- Can we calculate the efficiency of a natural photosynthesis process?
- Is it possible to collect energy from a moving roller coaster?
- Why can’t magnetism be used as a source of energy?
- How many wind turbines would it take to power all of New York City?
- What happens to electricity when nothing is plugged into an outlet?
- Which is more likely to happen first: solar panels on every home, or giant solar power plants?
- What’s the difference between fuel efficiency and fuel economy?
- How can solar cells become cost-effective enough to be commercially viable?
- Can traditional gasoline-powered cars be converted to run on hydrogen fuel cells?
- What’s the difference between AC and DC?
Can sound be converted to useful energy?
The loudest sounds you can stand actually don’t have much energy in them…By Sarah Jensen
Stand next to the entrance ramp of a busy freeway at rush hour or walk into an American Eagle clothing store and the first thing you’ll notice is the noise. The din can seem deafening, and it’s tempting to imagine channeling that sound energy into a way to power streetlights and electric cars — or at least to charge your smartphone.
“There is definitely energy contained in that sound,” says David Cohen-Tanugi, vice president of the MIT Energy Club and a John S. Hennessy Fellow in MIT’s Department of Materials Science and Engineering. “But the density of the energy is very low, and there is no way to capture it all. You’d have to have obscenely loud, continuous noise for harvesting to be worthwhile.”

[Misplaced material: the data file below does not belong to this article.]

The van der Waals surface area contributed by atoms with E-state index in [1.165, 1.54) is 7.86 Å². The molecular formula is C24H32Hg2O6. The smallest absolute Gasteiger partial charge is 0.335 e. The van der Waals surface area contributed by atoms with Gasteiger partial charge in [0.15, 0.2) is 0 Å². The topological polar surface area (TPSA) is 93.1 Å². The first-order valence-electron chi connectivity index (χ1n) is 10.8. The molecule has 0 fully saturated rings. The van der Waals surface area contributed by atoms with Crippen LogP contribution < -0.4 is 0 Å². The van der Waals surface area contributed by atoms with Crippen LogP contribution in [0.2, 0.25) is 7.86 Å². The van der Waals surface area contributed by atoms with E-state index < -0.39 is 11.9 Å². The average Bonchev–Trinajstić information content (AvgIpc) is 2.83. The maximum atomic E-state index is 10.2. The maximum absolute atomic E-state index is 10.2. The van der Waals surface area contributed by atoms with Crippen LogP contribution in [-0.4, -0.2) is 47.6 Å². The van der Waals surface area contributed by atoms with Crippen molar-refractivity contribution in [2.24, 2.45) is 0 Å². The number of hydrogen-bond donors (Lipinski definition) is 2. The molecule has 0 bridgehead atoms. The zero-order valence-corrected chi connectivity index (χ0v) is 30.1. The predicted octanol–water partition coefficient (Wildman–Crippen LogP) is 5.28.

What the human ear perceives as clanging cacophony — the roar of a train engine or the whine of a pneumatic drill — only translates to about a hundredth of a watt per square meter. In contrast, the amount of sunlight hitting a given spot on the earth is about 680 watts per meter squared. “That’s many orders of magnitude more,” explains Cohen-Tanugi. “That’s why it’s more efficient to collect and store sunlight using solar panels than to harvest energy from sound. And the energy density in oil and gas is orders and orders of magnitude higher, making generating power from those sources, even more, cost effective.”
That’s not to say researchers aren’t examining ways to transfer environmental noise into electrical energy. Passing trains and subways aren’t only loud, but their surroundings rattle and vibrate as they pass, and part of the thrill of a rock concert is feeling the whole auditorium shake. “There’s a strong interplay between vibrations through the medium that you hear through — air or water — and the physical objects around you,” says Cohen-Tanugi. “It’s perfectly conceivable to absorb that movement and glean useable energy. You’re not going to power a city with it, but you can power small devices.”
He cites the work of London-based Facility: Innovate, an architectural research firm investigating ways to convert environmental vibrations into electricity. As crowds walk through malls, sports arenas, and other high-traffic areas, small hydraulic generators beneath the company’s floor tiles capture the vibrations of their steps — and generate enough electricity to power nearby phone-charging stations and illuminate electronic signage and advertising.
Though still in the research phase, such technology could mean a new era in energy generation and conservation. “Harvesting acoustic noise is more about mechanical vibrations than sound itself,” says Cohen-Tanugi. “The idea is definitely there, and it’s quite promising.”
Thanks to Sateesh Smart, a 20-year-old from India, for this question.
Posted: November 15, 2011